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Latest Activity: Feb 12
Started by Steph S.. Last reply by Randall Smith Nov 18, 2015.
Started by Dyslexic's DOG. Last reply by Michael Penn Apr 19, 2015.
We have a strange family which differ in response to coffee.My daughter thrives on coffee, as all through university, in both degrees she picked up, the other students always remember her as the girl…Continue
Tags: elevated, BP, caffeine, pressure, blood
Started by Patricia. Last reply by Bertold Brautigan Apr 5, 2015.
New poll shows British Columbia largely non-religiousIn April 2013, the…Continue
I am drinking coffee right now and enjoying the company of this group.
Sounds good, Randall!
Looking through the itinerary of my upcoming Danube River trip, I see that most tours are of churches and castles, including the "Sound of Music" fairyland. Not for me. I will avoid the tours and see the sites and sounds on my own--cities and countryside--off the beaten paths.
I love your description, Felaine.
Architecture can be wonderful, and many buildings are made to impress. It doesn't really matter if it's old or new, bank building, church or train station. I love the way an architect can play with visitors's feelings.
I'd rather visit some redwoods, or a waterfall than a fancy, overblown church. My dad took me to Yosemite when I was 6 or 7 ; I didn't care much for camping in a tent, but the waterfalls were breathtaking. When I was on the road in 1959 we had a chance to grab a bus from Buffalo to Niagara Falls...that was like standing in the middle of a never-ending earthquake....scared me.But I stood at the edge of the platform and just stared at the tons of water pouring over the edge.
Sort of like this:
Patricia, did you mark that bible? Whoever, thanks a trillion! I am reposting on Facebook.
I like the bus ride through a city as well. I had done that in E. Berlin before the wall came down, and it was quite an experience
I have gone into great cathedrals and temples of ancient Greece and Turkey and Crete, as well as the usual ones in western Europe. I try to imagine the people who did the carvings and their home lives. I often asked people to show me where the builders and carvers lived and in some cases I was able to find their homes. The craftspeople were hard working, talented in their fields, dedicated, faithful in most instances. Primitive lifestyles in comparison with the edifices they created. I've also stood in grand places in Mexico and Asia.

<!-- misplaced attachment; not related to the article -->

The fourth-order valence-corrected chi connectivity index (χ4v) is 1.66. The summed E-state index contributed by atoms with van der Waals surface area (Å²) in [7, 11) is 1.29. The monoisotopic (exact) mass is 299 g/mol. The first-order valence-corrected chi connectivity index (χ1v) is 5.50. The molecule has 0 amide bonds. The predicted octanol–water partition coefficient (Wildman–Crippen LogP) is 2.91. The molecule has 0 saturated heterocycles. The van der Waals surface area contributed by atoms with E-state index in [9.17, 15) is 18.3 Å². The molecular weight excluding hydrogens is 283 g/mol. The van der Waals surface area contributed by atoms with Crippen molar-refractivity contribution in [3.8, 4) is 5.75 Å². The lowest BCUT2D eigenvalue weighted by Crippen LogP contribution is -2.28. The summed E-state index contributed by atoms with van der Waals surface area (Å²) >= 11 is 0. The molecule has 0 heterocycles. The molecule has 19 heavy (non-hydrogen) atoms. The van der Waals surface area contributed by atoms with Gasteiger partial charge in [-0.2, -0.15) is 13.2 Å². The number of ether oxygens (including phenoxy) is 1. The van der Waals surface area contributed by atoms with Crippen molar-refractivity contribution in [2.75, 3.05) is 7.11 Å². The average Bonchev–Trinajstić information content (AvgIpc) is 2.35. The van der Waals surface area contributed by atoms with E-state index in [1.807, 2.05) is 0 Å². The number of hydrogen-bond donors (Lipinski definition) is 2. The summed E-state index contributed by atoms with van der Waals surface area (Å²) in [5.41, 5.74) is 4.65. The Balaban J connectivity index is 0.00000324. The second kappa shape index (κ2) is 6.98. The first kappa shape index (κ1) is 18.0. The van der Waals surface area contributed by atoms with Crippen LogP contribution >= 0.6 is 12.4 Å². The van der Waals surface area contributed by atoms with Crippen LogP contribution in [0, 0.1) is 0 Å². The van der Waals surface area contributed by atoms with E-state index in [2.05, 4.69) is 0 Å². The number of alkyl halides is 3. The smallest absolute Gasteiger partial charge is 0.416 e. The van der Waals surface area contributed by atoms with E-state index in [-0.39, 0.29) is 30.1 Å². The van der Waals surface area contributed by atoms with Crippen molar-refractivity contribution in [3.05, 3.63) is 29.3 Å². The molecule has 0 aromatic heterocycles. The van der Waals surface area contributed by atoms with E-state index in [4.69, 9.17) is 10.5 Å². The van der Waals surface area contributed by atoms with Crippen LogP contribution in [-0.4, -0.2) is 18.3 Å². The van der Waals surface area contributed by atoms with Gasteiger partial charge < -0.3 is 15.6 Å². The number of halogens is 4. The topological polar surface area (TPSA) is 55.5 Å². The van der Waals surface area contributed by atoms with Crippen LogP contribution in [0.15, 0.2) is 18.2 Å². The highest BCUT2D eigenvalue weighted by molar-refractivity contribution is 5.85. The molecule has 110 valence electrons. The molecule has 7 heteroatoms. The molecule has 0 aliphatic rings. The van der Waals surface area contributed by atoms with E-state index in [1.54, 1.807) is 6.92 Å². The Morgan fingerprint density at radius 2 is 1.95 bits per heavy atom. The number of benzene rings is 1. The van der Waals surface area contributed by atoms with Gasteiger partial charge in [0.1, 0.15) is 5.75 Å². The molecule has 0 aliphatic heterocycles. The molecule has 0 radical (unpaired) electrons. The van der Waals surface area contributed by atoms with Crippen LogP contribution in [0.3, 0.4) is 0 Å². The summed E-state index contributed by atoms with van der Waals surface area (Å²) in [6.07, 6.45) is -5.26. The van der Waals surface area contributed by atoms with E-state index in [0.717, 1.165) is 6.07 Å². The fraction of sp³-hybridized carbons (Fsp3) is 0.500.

I stood in awe of what humans can do if they have inspiration. The talents of Homo sapiens shine through the different beliefs in order to get to their supreme talents. Do you think an atheist or secularist can see beyond the usual to create the unusual?
I think so.
Patricia, I think a lot of churches were built to intimidate the common people. I've seen comments, even in A/N, by people who have gone on "historical" tours of Europe, and the powerful emotions they felt when entering the larger cathedrals.
They all look creepy to me.
You'd have to shake a loooong time, Randall! But I feel the same.
Yes, Spud, things like that really gripe me. I want to grab hold of those idiots (the walk outers) and shake sense into them. Or just punch them.
French toast this morning! Yum. Hated "losing" an hour (DST).
Spud, I saw the headline for that incident on Daily Kos....and it just boggled what's left of my mind. How do people manage to grow up in this country without understanding what "multicultural" means?
Would they have walked out if a Native American had performed a cleansing ritual?
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